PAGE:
Wednesday, February 27, 2008

Sleep Is Critical

The one lucid thought I had last night: Poetry-as-landscape is perhaps always poetry teasing landscape, or being teased by it.

*

Poetry, then, remains a defined enough activity that we can play with the conceit of its being something else. This is impossible, and thus endlessly fascinating. Take Clark Coolidge's, or anybody's, poetry-as-music. Then take the strangeness of the moments in Nathaniel Mackey's poetry where poetry-as-music becomes poetry-as-description-of poetry-as-music. From "Andoumboulouous Brush":
                 . . ."Mouth that
           moved my mouth,"
                                              he
     soughed, hummed it,
        made it buzz . . . Hummed,
  hoped glass would break,
walls fall. Sang thru
                                     the
            cracks a croaking
                                            song
        to end all song . . .
*

Or the way a brief passage by Barbara Guest can, in a complex and gorgeous irony, all at once tease and be teased by the terms of (abstract-expressionist) art, art-criticism, and music. From "Musicality":
                                    two trees leaning forward
the thick new-made emptiness



                      Naturalism.


              Hanging apples               half-notes
in the rhythmic        ceiling        red flagged
rag clefs


                     notational margins
Where it is the very "notational margins" that emphasize and bind together "notational margins" and "Naturalism"; where anything is Naturalism if and where you say it is—as though a painter daubed on a patch of naturalism near the middle of the canvas; where the notational spacing of poetry gets wilfully mixed up with the literalness of musical notes which are also apples; where words require, like paintings, the material quality of their material: "the thick new-made emptiness," "red flagged / rag clefs."

*

Maybe this is all obvious and only seems worth repeating because it came in through half sleep. A little later towards morning I became interested in the phenomenon of the descriptive poem-title, as in: "Poem Described by Its Title." "Poem Anxious to Begin." "Poem with Some Dogshit on It." "Exit, Pursued by Words."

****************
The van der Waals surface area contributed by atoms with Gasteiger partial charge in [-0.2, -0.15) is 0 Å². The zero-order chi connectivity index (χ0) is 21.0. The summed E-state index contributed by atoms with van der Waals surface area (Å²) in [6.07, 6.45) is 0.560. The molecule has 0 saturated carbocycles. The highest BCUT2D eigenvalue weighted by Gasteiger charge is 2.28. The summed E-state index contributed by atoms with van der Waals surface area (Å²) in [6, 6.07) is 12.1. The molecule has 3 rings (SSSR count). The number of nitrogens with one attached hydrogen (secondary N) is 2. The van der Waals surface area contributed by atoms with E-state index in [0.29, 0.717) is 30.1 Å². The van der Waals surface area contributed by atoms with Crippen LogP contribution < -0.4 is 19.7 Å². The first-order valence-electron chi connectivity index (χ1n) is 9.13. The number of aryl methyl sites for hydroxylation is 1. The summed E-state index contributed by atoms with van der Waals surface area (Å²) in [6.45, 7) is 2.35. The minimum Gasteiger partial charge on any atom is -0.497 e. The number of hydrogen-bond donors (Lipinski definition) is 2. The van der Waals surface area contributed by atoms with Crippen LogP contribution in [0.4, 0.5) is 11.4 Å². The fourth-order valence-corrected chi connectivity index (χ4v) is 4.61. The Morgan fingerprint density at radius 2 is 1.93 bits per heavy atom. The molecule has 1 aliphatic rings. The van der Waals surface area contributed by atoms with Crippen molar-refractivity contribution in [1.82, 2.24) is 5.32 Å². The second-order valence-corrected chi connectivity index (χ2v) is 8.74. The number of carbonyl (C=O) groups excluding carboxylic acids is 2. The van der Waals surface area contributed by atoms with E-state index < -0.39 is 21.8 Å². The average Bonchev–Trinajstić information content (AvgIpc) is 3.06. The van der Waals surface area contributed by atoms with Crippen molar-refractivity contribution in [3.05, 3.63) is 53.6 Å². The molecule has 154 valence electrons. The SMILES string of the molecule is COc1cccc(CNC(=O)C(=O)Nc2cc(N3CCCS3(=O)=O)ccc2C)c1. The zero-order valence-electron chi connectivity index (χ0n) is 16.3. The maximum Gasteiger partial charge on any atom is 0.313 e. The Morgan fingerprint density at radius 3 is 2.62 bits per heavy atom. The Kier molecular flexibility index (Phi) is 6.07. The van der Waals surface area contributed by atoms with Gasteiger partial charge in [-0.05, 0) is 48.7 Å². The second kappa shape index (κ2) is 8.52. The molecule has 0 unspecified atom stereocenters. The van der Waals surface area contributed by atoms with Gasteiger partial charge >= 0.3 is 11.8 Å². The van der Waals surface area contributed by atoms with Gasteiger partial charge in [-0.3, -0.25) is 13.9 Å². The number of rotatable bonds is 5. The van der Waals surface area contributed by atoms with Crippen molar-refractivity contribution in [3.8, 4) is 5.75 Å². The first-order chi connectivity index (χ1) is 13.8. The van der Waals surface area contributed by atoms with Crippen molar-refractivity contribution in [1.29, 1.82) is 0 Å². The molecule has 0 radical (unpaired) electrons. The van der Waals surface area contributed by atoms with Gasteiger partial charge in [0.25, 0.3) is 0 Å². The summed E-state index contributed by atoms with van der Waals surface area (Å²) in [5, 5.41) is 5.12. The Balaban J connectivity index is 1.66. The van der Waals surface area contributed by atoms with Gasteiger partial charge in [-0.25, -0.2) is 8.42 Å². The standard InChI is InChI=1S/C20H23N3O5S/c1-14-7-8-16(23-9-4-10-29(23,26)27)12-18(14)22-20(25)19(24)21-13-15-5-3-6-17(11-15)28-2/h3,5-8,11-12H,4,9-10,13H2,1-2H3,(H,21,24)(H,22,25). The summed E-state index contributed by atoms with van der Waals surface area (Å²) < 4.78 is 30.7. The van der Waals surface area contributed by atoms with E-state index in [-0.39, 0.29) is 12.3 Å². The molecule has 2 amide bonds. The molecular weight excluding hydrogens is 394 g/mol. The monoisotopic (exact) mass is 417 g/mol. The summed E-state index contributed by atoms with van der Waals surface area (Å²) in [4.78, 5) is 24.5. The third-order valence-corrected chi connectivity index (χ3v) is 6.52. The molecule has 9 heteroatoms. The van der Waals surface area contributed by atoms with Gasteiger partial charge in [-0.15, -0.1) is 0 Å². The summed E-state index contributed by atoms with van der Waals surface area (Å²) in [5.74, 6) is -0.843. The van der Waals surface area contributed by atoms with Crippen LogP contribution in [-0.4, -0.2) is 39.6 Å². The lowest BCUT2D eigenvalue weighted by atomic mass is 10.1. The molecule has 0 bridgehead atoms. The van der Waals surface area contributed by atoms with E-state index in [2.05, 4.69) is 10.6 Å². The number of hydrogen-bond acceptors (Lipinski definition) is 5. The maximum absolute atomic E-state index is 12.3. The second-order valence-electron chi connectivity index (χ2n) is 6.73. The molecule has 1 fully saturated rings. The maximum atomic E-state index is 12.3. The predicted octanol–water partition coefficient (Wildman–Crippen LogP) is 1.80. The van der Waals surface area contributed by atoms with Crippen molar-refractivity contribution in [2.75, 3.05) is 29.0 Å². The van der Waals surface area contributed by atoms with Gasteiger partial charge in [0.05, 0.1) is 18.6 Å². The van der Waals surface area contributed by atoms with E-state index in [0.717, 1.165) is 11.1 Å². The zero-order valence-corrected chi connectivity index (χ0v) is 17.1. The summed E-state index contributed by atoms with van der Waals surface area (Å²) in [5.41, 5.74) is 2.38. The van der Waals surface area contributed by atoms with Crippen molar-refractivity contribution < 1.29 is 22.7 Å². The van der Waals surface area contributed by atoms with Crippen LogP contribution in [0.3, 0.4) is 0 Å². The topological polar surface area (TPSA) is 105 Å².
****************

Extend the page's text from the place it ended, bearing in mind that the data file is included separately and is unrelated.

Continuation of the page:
Now I'm awake, it looks like spring, and the last thing I'm going to have is another idea.




6 comments:

Rich J said...

I'm so bummed because I totally posted.

And, it's gone.

Rich J said...

I rattled on for a bit about my grandfather, my ideology, soft peaks and landscape.

Seriously.

Gone.

O but it ended like this:


teaser: hero burning house

explode


To Be Cont'd ...

Rich J said...

in the morning it seems possible to recall more of the words that came last night and without so much frustration for having lost them

they were something like these:

something like 1) an appreciation of the post : the interest in lang scape

some allusion to tease: as with hair

something about a question like:

is there any poem that is not a map?

and then, even if that is so, do we have to talk about that right now?

and, then, what if we forget (to remember) that every poem is a map

every map ( I guess ) a part of the place where forms correspond to forms in another part of the place

and so, if that is not what we are talking about right now

and when it seems forgotten

the urge to remind the conversation of what it is missing: is ideology?

my grampa was a tease. a tickler
until you cried or pissed or kicked him in the face

always a joke
always a topless hula dancer in the vacation slide show
always how did that get it in there?

teasing, like testing, a little fake sample, a feint, a provocation

the spatula pulls the cream into soft peaks



loved the samples. 'specially the Guest.

Sam Lohmann said...

Hey Rich, thanks for the sweet comments. I'm intrigued by the hero burning. I think the gift of sleep was really the word "tease" which in all the senses you got at is a suddenly useful word for talking about poetry, I think. Not least teased hair.

Then there's that fragment of Holderlin, c. 1800 (?), that mostly consists of just a long list of place-names ranging wildly over earth-surface and page-surface (though without any clear correspondence between graphic and geographic space)—which of course we insist on reading as "a poem," teasing the limits of poem as map.

Ideology?

Barbara Guest just gets more and more exciting. There's a whopping Collected Poems coming out this spring.

Rich J said...

Sam:

It seems you have luck on your side.

Jacques Ranciere, one of the world's leading analysts of this thing called ideology has come to speak in PDX tonight, here: http://www.pnca.edu/exposure/news/305/pncafive-idea-studios-eventjacques-rancier e

Maybe he knows what it is. I am not sure. I think it means like, "the rules of your game."

In my note I was playing with the notion the "the rules" become apparent in those situations where one feels like all the people talking have taken something for granted, like that the word 'here' on a page tags a strange kind of portable or fluid place maybe like a very elastic Klein bottle.

http://en.wikipedia.org/wiki/Klein_bottle

Sam Lohmann said...

Oh, I get it. I'm a little slow. Yes, absolutely, ideology!

I hope I get to see Ranciere—the tickets are all gone, but we're gonna try for last-minute will-call.

I was thinking of that "Naturalism" as a kind of black hole on the page sucking up any possible naturalism that mind find its way into the poem. But a Klein bottle is more interesting.